Las Vegas Gets a New Route, Hartford Loses One
With Las Vegas in the tank, brought low by its own hubris and the AIG Effect, the last thing you'd expect is an airline launching a new route into McCarren Airport. But apparently Alaska Airlines sees opportunity, so it is launching a Bellingham, Washington-Las Vegas nonstop. Flights begin June 25 and operate three times weekly. After more than two years without commercial service, Grant County Airport in Moses Lake, Washington, has flights again. Skywest, operating as United Express, now flies two daily nonstops to Seattle using 30-seat regional jets. Hartford, which briefly had nonstop flights to Amsterdam last year, won't get the service back. Despite earlier claims, Northwest Airlines says it won't revive the service this summer after all. Speaking of Northwest, the carrier's flights in Kansas City have moved to Terminal B as part of its consolidation with Delta Air Lines. The airport in Srinagar in war-torn Kashmir has reopened to international traffic.

Recession Be Damned, More (Niche) Service Worldwide
Many carriers are cutting back their international service due to the global recession and plummeting demand, but some new niche routes continue to find their way onto the schedule. Icelandair, for example, is launching service between Seattle-Tacoma and Reykjavik on July 22. There will be four weekly Boeing 757 flights. Continental Airlines is launching two weekly Boeing 737 flights this summer on a Guam-Fiji-Honolulu route. South African Airways is juggling its service on May 1. Its current service from New York's Kennedy Airport to Johannesburg will become a nonstop while its Washington flights will operate on a Dulles-Dakar-Johannesburg routing. Airbus A340s will be used on both routes. Royal Jordanian is adding another link to the Middle East by reviving its Brussels-Amman nonstops that were suspended in 2003. The airline uses an Airbus A319 on the route.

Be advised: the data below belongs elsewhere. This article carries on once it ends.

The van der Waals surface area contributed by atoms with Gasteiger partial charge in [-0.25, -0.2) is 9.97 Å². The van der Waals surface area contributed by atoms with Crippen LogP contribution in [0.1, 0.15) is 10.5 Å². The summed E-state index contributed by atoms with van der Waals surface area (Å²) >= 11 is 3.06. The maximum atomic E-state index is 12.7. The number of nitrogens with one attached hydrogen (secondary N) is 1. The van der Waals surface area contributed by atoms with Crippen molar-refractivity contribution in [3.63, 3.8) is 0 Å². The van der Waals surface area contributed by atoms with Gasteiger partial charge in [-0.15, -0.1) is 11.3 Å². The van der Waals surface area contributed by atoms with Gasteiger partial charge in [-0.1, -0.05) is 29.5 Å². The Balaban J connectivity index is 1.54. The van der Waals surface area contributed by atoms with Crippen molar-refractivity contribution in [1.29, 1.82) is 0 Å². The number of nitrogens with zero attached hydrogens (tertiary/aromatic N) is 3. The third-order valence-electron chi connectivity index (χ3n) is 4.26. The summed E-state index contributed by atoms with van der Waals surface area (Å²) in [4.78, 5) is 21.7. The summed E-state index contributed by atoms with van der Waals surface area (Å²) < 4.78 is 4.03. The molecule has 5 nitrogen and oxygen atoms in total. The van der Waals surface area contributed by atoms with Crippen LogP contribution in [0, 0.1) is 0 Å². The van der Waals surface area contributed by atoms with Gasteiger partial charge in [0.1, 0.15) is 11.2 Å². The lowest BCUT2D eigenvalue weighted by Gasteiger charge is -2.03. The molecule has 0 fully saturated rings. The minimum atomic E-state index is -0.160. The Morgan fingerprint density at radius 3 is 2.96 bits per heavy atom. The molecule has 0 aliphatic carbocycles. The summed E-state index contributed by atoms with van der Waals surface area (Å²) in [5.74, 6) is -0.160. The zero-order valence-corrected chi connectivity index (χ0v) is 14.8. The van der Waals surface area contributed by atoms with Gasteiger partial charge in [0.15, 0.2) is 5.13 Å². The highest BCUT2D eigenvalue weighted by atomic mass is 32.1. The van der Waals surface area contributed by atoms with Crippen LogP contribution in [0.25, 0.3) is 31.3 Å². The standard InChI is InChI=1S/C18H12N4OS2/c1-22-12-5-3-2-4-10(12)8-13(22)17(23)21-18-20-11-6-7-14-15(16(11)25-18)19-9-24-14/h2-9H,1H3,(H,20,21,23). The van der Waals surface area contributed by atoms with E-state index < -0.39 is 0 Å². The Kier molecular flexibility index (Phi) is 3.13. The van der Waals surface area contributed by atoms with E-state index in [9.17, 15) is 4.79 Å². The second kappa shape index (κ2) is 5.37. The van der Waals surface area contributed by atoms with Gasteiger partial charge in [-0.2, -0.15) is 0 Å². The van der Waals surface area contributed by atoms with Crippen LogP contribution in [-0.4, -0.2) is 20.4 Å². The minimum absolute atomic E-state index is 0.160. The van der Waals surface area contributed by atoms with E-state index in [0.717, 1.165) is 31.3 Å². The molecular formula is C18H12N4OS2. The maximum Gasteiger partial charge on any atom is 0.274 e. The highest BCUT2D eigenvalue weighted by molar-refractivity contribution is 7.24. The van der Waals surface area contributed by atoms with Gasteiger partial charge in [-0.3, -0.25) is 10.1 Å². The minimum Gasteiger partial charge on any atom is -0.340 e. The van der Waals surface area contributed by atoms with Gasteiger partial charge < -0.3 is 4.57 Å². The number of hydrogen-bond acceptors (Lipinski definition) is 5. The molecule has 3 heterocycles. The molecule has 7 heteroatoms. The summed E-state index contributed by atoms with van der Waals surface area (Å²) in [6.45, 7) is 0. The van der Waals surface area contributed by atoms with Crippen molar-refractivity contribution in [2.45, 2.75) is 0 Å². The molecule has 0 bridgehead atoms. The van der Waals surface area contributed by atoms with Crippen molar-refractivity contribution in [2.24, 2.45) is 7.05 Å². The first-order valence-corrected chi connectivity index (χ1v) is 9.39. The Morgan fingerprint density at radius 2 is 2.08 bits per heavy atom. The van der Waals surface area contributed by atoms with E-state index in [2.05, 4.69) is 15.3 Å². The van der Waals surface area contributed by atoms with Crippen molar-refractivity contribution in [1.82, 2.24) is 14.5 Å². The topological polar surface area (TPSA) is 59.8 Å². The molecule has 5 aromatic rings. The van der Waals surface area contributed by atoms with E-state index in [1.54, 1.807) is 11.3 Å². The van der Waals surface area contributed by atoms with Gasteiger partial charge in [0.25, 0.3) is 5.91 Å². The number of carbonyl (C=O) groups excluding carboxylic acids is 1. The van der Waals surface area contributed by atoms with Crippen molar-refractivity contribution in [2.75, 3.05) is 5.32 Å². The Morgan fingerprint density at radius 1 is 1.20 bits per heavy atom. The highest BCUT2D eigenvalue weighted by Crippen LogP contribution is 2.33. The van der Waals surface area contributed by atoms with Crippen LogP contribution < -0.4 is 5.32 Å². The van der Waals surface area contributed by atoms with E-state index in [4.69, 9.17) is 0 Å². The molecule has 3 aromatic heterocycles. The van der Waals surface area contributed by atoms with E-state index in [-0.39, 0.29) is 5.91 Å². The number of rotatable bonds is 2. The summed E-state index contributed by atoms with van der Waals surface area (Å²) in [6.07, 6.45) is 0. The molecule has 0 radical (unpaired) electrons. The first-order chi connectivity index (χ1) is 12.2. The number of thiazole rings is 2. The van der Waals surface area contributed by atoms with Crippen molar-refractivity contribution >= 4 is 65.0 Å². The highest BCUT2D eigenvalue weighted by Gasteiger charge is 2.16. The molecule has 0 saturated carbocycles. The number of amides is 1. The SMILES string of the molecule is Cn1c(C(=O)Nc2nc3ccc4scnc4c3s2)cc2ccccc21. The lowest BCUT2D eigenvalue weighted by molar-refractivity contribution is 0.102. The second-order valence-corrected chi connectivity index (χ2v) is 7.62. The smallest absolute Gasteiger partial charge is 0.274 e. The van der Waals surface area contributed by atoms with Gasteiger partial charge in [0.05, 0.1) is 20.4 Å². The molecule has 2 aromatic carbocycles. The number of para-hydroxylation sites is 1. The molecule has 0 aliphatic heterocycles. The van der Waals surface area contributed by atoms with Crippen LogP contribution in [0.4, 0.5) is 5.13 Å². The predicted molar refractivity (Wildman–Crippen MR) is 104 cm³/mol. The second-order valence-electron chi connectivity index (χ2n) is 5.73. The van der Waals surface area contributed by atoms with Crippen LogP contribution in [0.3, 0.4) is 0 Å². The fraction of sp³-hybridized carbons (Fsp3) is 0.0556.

Business-Travel News You Need to Know